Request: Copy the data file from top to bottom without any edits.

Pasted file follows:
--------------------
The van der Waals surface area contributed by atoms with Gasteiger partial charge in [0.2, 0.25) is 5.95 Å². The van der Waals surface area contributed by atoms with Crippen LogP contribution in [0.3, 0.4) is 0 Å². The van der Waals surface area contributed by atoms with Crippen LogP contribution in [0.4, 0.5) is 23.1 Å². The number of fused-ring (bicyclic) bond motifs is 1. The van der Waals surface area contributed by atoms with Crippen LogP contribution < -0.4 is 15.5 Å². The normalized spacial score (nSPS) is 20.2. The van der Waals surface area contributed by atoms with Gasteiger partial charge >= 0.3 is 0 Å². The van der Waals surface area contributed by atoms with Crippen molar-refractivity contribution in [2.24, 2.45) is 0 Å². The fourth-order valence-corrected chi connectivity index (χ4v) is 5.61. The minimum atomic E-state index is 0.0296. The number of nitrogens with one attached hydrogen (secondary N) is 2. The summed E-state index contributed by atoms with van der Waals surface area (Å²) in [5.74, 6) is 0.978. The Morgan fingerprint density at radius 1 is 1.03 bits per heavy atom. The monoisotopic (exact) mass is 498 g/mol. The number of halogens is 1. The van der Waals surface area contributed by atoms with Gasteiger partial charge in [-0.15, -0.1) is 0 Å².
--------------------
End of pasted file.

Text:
The van der Waals surface area contributed by atoms with Gasteiger partial charge in [0.2, 0.25) is 5.95 Å². The van der Waals surface area contributed by atoms with Crippen LogP contribution in [0.3, 0.4) is 0 Å². The van der Waals surface area contributed by atoms with Crippen LogP contribution in [0.4, 0.5) is 23.1 Å². The number of fused-ring (bicyclic) bond motifs is 1. The van der Waals surface area contributed by atoms with Crippen LogP contribution < -0.4 is 15.5 Å². The normalized spacial score (nSPS) is 20.2. The van der Waals surface area contributed by atoms with Gasteiger partial charge >= 0.3 is 0 Å². The van der Waals surface area contributed by atoms with Crippen molar-refractivity contribution in [2.24, 2.45) is 0 Å². The fourth-order valence-corrected chi connectivity index (χ4v) is 5.61. The minimum atomic E-state index is 0.0296. The number of nitrogens with one attached hydrogen (secondary N) is 2. The summed E-state index contributed by atoms with van der Waals surface area (Å²) in [5.74, 6) is 0.978. The Morgan fingerprint density at radius 1 is 1.03 bits per heavy atom. The monoisotopic (exact) mass is 498 g/mol. The number of halogens is 1. The van der Waals surface area contributed by atoms with Gasteiger partial charge in [-0.15, -0.1) is 0 Å².